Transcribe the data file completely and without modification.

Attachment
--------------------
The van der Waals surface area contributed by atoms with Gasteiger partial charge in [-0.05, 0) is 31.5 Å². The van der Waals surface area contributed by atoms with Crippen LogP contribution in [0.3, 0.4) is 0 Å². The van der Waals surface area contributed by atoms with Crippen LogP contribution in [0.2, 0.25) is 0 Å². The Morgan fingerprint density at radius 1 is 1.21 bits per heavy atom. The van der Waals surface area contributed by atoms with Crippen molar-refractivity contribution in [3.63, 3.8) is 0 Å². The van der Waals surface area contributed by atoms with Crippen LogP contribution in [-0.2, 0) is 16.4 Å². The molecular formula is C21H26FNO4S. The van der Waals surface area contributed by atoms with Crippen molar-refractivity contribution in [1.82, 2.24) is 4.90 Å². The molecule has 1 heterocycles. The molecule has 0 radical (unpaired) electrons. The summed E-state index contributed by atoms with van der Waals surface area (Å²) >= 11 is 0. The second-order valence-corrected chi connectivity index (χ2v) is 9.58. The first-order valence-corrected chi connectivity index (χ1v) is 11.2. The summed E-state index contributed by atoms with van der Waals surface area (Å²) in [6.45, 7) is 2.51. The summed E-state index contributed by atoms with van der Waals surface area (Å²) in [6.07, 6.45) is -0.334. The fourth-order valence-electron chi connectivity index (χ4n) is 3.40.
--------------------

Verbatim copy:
The van der Waals surface area contributed by atoms with Gasteiger partial charge in [-0.05, 0) is 31.5 Å². The van der Waals surface area contributed by atoms with Crippen LogP contribution in [0.3, 0.4) is 0 Å². The van der Waals surface area contributed by atoms with Crippen LogP contribution in [0.2, 0.25) is 0 Å². The Morgan fingerprint density at radius 1 is 1.21 bits per heavy atom. The van der Waals surface area contributed by atoms with Crippen molar-refractivity contribution in [3.63, 3.8) is 0 Å². The van der Waals surface area contributed by atoms with Crippen LogP contribution in [-0.2, 0) is 16.4 Å². The molecular formula is C21H26FNO4S. The van der Waals surface area contributed by atoms with Crippen molar-refractivity contribution in [1.82, 2.24) is 4.90 Å². The molecule has 1 heterocycles. The molecule has 0 radical (unpaired) electrons. The summed E-state index contributed by atoms with van der Waals surface area (Å²) >= 11 is 0. The second-order valence-corrected chi connectivity index (χ2v) is 9.58. The first-order valence-corrected chi connectivity index (χ1v) is 11.2. The summed E-state index contributed by atoms with van der Waals surface area (Å²) in [6.45, 7) is 2.51. The summed E-state index contributed by atoms with van der Waals surface area (Å²) in [6.07, 6.45) is -0.334. The fourth-order valence-electron chi connectivity index (χ4n) is 3.40.